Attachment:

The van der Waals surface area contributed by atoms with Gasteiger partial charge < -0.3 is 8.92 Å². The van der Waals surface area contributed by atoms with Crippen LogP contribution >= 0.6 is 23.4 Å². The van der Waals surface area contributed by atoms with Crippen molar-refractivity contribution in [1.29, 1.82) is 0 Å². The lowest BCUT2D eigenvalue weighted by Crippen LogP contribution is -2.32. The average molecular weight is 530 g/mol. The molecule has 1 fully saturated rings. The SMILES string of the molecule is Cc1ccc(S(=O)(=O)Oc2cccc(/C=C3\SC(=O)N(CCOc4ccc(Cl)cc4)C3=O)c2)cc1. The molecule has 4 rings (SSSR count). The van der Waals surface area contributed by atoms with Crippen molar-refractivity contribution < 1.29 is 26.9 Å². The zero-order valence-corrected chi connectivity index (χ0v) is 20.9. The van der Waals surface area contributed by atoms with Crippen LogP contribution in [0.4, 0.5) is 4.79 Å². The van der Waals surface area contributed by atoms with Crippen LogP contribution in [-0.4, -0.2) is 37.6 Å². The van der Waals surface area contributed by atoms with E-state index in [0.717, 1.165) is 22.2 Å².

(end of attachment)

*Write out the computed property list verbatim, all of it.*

The van der Waals surface area contributed by atoms with Gasteiger partial charge < -0.3 is 8.92 Å². The van der Waals surface area contributed by atoms with Crippen LogP contribution >= 0.6 is 23.4 Å². The van der Waals surface area contributed by atoms with Crippen molar-refractivity contribution in [1.29, 1.82) is 0 Å². The lowest BCUT2D eigenvalue weighted by Crippen LogP contribution is -2.32. The average molecular weight is 530 g/mol. The molecule has 1 fully saturated rings. The SMILES string of the molecule is Cc1ccc(S(=O)(=O)Oc2cccc(/C=C3\SC(=O)N(CCOc4ccc(Cl)cc4)C3=O)c2)cc1. The molecule has 4 rings (SSSR count). The van der Waals surface area contributed by atoms with Crippen molar-refractivity contribution < 1.29 is 26.9 Å². The zero-order valence-corrected chi connectivity index (χ0v) is 20.9. The van der Waals surface area contributed by atoms with Crippen LogP contribution in [0.4, 0.5) is 4.79 Å². The van der Waals surface area contributed by atoms with Crippen LogP contribution in [-0.4, -0.2) is 37.6 Å². The van der Waals surface area contributed by atoms with E-state index in [0.717, 1.165) is 22.2 Å².